Despite being considered a non-contact sport, over 275,000 baseball players visit the emergency room each year for baseball related injuries. As any baseball player knows, you don’t have to collide in the middle of the field like football or have another player swinging a stick at you like hockey to get injured playing your sport. In fact, you can get seriously injured playing baseball. What’s the difference between baseball and all those full-contact sports? You usually end up hurting yourself rather than someone else hurting you. The most common baseball injuries occur over time as the result of repeated stress to muscles and joints. Let’s take a look at four of the most common baseball injuries and how you can avoid them.
Common baseball injuries
1. Rotator cuff tear
Since 2000, there has been a fivefold increase in the number of serious shoulder and elbow injuries among youth baseball and softball players. Possibly the most common shoulder injury in this sport is a rotator cuff tear. Rotator cuff tears are most common in baseball pitchers due to stress put on their throwing arm from repeated movement but can occur in other players as well.
Your rotator cuff is a set of four muscles in your shoulder that allows the shoulder to rotate. Your shoulder can rotate into more positions than any joint in the human body thanks to your rotator cuff. Rotator cuff muscles are held together by bands of tendons and repetitive stress on those tendons can cause them to become inflamed and eventually tear. Tears usually occur over long periods of repeated movement and can cause pain and the inability to properly rotate your shoulder essentially putting you on the bench, especially if you’re a pitcher.
2. Tennis elbow
Tennis elbow, despite its confusing name, is not just for tennis players. It might be most common in tennis players but baseball players make a lot of the same motions as tennis players so it makes sense that this injury is prevalent in baseball as well.
Tennis elbow is essentially an inflammation or tear of the tendon that runs up the side of the arm next to the elbow and can happen to anyone who sings their elbow a lot. Makes sense that it would happen to baseball players, right? And, you guessed it, when tennis elbow occurs in baseball it’s most common in pitchers.
For more information on identifying tennis elbow, check out our Tennis Elbow vs. Golf Elbow: What’s the Difference? blog post.
3. Knee strain and tears
Injuries to the knees are most likely to happen to baseball players when running the bases. So this is most likely to happen to the stronger hitters who have to run the bases more often. Knee injuries in baseball players are usually caused by an impact against the knee or sudden twist of the joint that can rip the cartilage in the meniscus and cause a lot of pain.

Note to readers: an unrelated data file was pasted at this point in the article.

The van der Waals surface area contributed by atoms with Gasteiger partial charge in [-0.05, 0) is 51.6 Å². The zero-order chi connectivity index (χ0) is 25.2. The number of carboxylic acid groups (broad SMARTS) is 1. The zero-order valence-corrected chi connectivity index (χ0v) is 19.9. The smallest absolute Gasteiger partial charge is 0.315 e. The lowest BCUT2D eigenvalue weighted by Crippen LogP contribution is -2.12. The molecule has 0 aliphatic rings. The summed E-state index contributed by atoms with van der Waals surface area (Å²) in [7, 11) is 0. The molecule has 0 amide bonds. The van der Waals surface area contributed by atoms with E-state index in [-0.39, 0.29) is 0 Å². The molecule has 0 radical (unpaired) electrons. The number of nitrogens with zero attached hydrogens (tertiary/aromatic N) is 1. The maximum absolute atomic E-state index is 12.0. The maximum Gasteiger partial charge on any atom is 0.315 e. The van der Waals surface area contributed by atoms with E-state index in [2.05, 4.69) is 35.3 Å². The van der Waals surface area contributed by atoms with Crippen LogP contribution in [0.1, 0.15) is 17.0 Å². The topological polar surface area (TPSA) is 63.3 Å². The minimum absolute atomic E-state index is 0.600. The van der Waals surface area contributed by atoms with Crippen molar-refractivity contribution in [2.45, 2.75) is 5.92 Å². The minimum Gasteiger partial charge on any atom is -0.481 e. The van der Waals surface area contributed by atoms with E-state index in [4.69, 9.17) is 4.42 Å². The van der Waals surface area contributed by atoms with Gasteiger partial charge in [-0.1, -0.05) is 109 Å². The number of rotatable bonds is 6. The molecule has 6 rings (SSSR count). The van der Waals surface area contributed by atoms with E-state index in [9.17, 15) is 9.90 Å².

Another common knee injury for baseball players is when the ligaments that hold the upper leg to the lower leg become strained or torn. These also occur due to sudden changes in speed and direction.
4. Head injuries
Regardless of whether it’s a pitch, hit or even just a throw coming towards you, if that ball hits you in the face, you run the risk of knocked out teeth, broken bones, a black eye or a concussion. Getting hit with a ball isn’t the only way you can sustain a head injury. Outfielders can bump into one another, runners can collide with catchers or a player might run into a wall running down a foul ball.
Although there is no way to assure 100% that a player won’t ever sustain one of these injuries, there are a few things that can be done to help prevent them. All of these prevention tactics are designed to keep your muscles warm and ready for strenuous activity.
Here are some of the most important prevention techniques for each type of injury:
- Always stretch your shoulder muscles properly before every practice or game.
- Warm up with a game of slow catch before pitching any fastballs or throwing long distances.
- Listen to your body. If your shoulder starts to throb or you feel any pain, tell your coach that you need to sit out the next few innings.
- Give your arm enough rest between games and follow recommended pitch limits for your age.
- Wear a jacket on your throwing arm between innings to keep the muscles warm.
- Always stretch your legs properly before every practice or game.
- Warm up your leg muscles with sprints, knee lifts, squats, lunges and other leg warm ups.
- Keep the blood flowing between innings by jogging to your position and lightly stretching.
- Always wear a high quality helmet that fits properly when up to bat.
- Wear a mouthguard while at bat or even in the field.
- Be aware of your surroundings when chasing down a ball.
Baseball players in any age bracket run the risk of contracting one of the above types of injuries. With proper prevention, you can ensure that your muscles are properly prepared for the strain and intensity of a game and minimize your chances of injury.
One of the best ways to minimize your chances of injury is to engage in proper muscle recovery techniques. Our downloadable Day-to-Day Muscle Recovery will help you make sure you’re taking all the proper steps.